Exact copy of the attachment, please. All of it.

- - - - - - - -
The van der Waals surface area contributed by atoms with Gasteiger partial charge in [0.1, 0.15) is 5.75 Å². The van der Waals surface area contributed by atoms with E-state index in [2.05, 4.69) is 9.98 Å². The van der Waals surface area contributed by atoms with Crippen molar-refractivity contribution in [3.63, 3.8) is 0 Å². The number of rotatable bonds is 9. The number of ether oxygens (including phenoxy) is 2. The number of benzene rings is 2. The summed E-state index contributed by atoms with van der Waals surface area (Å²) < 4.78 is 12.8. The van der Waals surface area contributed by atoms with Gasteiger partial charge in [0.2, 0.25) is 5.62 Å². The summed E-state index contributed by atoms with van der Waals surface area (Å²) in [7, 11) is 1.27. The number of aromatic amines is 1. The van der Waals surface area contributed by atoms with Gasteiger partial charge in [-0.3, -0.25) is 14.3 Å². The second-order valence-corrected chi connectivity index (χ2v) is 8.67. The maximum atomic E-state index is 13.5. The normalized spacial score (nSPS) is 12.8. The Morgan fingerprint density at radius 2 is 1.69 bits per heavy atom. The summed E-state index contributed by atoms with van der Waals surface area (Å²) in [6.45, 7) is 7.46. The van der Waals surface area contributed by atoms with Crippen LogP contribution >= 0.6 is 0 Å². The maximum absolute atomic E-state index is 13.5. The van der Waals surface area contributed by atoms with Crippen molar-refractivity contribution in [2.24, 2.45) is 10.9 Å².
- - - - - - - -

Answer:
The van der Waals surface area contributed by atoms with Gasteiger partial charge in [0.1, 0.15) is 5.75 Å². The van der Waals surface area contributed by atoms with E-state index in [2.05, 4.69) is 9.98 Å². The van der Waals surface area contributed by atoms with Crippen molar-refractivity contribution in [3.63, 3.8) is 0 Å². The number of rotatable bonds is 9. The number of ether oxygens (including phenoxy) is 2. The number of benzene rings is 2. The summed E-state index contributed by atoms with van der Waals surface area (Å²) < 4.78 is 12.8. The van der Waals surface area contributed by atoms with Gasteiger partial charge in [0.2, 0.25) is 5.62 Å². The summed E-state index contributed by atoms with van der Waals surface area (Å²) in [7, 11) is 1.27. The number of aromatic amines is 1. The van der Waals surface area contributed by atoms with Gasteiger partial charge in [-0.3, -0.25) is 14.3 Å². The second-order valence-corrected chi connectivity index (χ2v) is 8.67. The maximum atomic E-state index is 13.5. The normalized spacial score (nSPS) is 12.8. The Morgan fingerprint density at radius 2 is 1.69 bits per heavy atom. The summed E-state index contributed by atoms with van der Waals surface area (Å²) in [6.45, 7) is 7.46. The van der Waals surface area contributed by atoms with Crippen LogP contribution >= 0.6 is 0 Å². The maximum absolute atomic E-state index is 13.5. The van der Waals surface area contributed by atoms with Crippen molar-refractivity contribution in [2.24, 2.45) is 10.9 Å².